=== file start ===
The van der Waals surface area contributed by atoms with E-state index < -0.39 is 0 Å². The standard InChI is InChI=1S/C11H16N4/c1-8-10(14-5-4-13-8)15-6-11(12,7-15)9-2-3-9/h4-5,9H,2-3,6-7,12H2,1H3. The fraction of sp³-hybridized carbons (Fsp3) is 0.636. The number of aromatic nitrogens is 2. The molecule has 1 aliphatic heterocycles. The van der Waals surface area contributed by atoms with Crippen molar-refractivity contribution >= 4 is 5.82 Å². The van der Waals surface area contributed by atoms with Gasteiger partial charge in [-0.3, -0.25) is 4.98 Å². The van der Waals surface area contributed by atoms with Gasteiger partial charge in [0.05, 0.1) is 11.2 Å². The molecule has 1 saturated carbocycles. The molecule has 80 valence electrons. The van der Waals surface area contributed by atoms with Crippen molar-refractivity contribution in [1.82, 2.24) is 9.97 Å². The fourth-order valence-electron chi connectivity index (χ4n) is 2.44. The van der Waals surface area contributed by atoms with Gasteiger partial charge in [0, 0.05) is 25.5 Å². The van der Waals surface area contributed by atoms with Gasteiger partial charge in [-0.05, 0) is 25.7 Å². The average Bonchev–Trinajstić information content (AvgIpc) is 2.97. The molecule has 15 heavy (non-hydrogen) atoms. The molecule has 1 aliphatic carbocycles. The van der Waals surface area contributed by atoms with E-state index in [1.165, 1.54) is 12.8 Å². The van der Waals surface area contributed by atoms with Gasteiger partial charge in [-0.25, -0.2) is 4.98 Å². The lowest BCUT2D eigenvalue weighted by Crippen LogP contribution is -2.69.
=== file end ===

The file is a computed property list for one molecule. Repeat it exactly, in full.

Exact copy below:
The van der Waals surface area contributed by atoms with E-state index < -0.39 is 0 Å². The standard InChI is InChI=1S/C11H16N4/c1-8-10(14-5-4-13-8)15-6-11(12,7-15)9-2-3-9/h4-5,9H,2-3,6-7,12H2,1H3. The fraction of sp³-hybridized carbons (Fsp3) is 0.636. The number of aromatic nitrogens is 2. The molecule has 1 aliphatic heterocycles. The van der Waals surface area contributed by atoms with Crippen molar-refractivity contribution >= 4 is 5.82 Å². The van der Waals surface area contributed by atoms with Gasteiger partial charge in [-0.3, -0.25) is 4.98 Å². The van der Waals surface area contributed by atoms with Gasteiger partial charge in [0.05, 0.1) is 11.2 Å². The molecule has 1 saturated carbocycles. The molecule has 80 valence electrons. The van der Waals surface area contributed by atoms with Crippen molar-refractivity contribution in [1.82, 2.24) is 9.97 Å². The fourth-order valence-electron chi connectivity index (χ4n) is 2.44. The van der Waals surface area contributed by atoms with Gasteiger partial charge in [0, 0.05) is 25.5 Å². The van der Waals surface area contributed by atoms with Gasteiger partial charge in [-0.05, 0) is 25.7 Å². The average Bonchev–Trinajstić information content (AvgIpc) is 2.97. The molecule has 15 heavy (non-hydrogen) atoms. The molecule has 1 aliphatic carbocycles. The van der Waals surface area contributed by atoms with E-state index in [1.165, 1.54) is 12.8 Å². The van der Waals surface area contributed by atoms with Gasteiger partial charge in [-0.25, -0.2) is 4.98 Å². The lowest BCUT2D eigenvalue weighted by Crippen LogP contribution is -2.69.